Our Easter In A Time Of Adversity And Hope
Guest editorial by Sheila Pires – ‘I have seen the Lord,” announced Mary Magdalene to the disciples.
The last weeks of Lent have put many of us to the test. We found ourselves having to walk the talk, from reciting prayers to actually having conversations with God and with Mary.
Parents learned how to be catechists to their children, and we learned how to pray together.
Now, it wasn’t a question of making time but of making use of the time we have—and to make it count.
With so many households headed by single parents—mainly mothers—it is women, like Mary Magdalene, who are announcing to their loved ones this Easter that “Jesus is alive”.
Once again women have followed in the footsteps of their foremothers in the early Church as they prayed to God the Father.
During this Covid-19 pandemic we have learned to pray in solidarity with one another.
We have learned to be compassionate, especially with those who are less fortunate than we are: the vulnerable elderly, the pregnant woman at the shop, the disabled and the migrant who earns on a daily basis if he or she finds a casual job for that day.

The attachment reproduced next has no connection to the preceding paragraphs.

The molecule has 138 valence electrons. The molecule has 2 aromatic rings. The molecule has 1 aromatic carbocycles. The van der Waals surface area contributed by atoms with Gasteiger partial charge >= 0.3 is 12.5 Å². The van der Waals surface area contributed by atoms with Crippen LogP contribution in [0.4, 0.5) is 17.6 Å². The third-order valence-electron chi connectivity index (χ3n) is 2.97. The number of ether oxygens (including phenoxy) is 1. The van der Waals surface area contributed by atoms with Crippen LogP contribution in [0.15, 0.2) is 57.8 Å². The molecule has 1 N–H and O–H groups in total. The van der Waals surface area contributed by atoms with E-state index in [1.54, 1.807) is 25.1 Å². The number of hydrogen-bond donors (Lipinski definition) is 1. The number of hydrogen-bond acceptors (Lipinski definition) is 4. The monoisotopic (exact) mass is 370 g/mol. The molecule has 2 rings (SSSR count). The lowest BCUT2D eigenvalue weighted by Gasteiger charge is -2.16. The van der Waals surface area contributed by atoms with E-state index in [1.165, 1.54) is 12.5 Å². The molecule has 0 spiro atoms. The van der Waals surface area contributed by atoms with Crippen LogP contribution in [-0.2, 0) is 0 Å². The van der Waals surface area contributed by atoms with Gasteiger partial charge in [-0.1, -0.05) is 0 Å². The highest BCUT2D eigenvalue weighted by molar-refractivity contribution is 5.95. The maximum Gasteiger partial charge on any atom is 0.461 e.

We have learned to care for one another.
The lockdown is teaching us to come back to the Lord. It is teaching us to learn to live within our means. And it is teaching us to spend good-quality time with family—a family that prays together can never be broken.
And through the daily Mass in the chapel of the Domus Sanctae Marthae residence in the Vatican, Pope Francis encouraged us to trust in the Lord wholeheartedly.
And so this Easter, and when we emerge, eyes blinking, from the lockdown, let us continue in that path. Let our good deeds not be in vain.
God has given humanity a chance to start afresh, to make things right. Jesus’ Resurrection gives us hope, hope to continue to fully trust in the Lord.
Sheila Pires is the presenter of the “Catholic View” programme on Radio Veritas.